Microsoft Office Tutorials and References
In Depth Information
Running macros when a button is clicked
dialog box, which saves a significant amount of time compared to when you display the
View tab and move the pointer to the far right edge of the ribbon.
If you prefer to run a macro without having to display the Macro dialog box, you can do
so by adding a button representing the macro to the Quick Access Toolbar. Clicking that
button runs the macro immediately, which is very handy when you create a macro for a
task you perform frequently. To add a button that represents a macro to the Quick Access
Toolbar, click the Customize Quick Access Toolbar button at the right edge of the Quick
Access Toolbar, and then click More Commands to display the Quick Access Toolbar page of
the Excel Options dialog box. From there, in the Choose Commands From list, click Macros.
Click the macro that you want represented on the Quick Access Toolbar, click Add, and then
click OK.
If you add more than one macro button to the Quick Access Toolbar or if you want to
change the button that represents your macro on the Quick Access Toolbar, you can select
a new button from more than 160 options. To assign a new button to your macro, click the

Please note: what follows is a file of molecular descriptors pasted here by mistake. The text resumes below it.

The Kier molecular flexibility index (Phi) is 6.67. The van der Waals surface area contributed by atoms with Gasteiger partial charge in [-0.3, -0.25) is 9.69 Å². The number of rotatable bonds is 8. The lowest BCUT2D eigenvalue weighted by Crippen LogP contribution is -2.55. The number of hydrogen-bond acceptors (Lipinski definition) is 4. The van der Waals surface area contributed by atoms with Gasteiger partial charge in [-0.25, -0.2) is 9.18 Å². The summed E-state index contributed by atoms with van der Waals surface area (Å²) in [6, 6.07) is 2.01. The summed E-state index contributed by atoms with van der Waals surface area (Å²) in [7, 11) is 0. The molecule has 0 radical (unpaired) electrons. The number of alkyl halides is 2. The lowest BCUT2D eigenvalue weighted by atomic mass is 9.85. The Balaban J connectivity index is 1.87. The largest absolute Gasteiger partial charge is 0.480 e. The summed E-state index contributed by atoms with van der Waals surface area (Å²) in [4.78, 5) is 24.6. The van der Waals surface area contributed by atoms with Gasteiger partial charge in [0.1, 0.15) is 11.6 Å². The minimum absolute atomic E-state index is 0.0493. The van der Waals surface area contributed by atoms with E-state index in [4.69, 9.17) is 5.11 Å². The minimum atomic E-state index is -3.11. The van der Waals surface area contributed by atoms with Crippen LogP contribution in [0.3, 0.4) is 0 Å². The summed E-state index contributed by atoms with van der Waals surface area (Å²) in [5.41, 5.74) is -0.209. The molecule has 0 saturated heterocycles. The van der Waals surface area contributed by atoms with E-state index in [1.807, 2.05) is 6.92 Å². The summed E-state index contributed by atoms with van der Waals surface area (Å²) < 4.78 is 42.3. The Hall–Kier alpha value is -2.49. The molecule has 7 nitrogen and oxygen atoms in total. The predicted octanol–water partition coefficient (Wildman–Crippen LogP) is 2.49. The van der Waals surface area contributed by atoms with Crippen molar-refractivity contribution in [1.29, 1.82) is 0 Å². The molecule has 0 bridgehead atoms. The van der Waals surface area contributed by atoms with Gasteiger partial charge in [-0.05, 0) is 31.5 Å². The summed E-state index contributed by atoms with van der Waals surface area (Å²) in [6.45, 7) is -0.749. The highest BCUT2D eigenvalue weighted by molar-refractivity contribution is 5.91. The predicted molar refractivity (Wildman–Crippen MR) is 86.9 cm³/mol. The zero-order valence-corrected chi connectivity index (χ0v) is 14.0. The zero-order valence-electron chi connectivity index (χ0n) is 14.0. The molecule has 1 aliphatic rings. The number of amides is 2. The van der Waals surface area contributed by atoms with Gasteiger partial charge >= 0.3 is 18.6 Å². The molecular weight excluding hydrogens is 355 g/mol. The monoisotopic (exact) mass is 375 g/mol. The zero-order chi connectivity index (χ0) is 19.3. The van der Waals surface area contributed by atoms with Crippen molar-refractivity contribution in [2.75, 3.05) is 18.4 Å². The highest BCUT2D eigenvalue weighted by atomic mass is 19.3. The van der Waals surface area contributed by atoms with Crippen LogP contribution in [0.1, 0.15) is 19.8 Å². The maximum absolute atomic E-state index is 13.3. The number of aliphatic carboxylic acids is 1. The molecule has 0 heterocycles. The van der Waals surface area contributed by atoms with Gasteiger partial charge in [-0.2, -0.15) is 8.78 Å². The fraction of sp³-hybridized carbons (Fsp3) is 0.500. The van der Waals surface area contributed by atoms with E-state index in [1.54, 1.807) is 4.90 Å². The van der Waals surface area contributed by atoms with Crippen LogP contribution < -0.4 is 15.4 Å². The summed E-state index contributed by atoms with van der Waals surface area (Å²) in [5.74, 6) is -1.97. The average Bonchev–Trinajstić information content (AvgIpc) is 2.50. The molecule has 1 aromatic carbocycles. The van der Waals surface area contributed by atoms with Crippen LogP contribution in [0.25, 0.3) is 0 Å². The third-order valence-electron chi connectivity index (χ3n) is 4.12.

macro command in the Customize Quick Access Toolbar pane and click the Modify button
to display your choices. Click the symbol you want, enter a new text value to appear when a
user points to the button, and then click OK twice (the first time to close the Modify Button
dialog box and the second to close the Excel Options dialog box).
Finally, you can have Excel run a macro when you click a shape in your workbook. By
assigning macros to shapes, you can create “buttons” that are graphically richer than those
available on the Quick Access Toolbar. If you’re so inclined, you can even create custom button
layouts that represent other objects, such as a remote control. To run a macro when you
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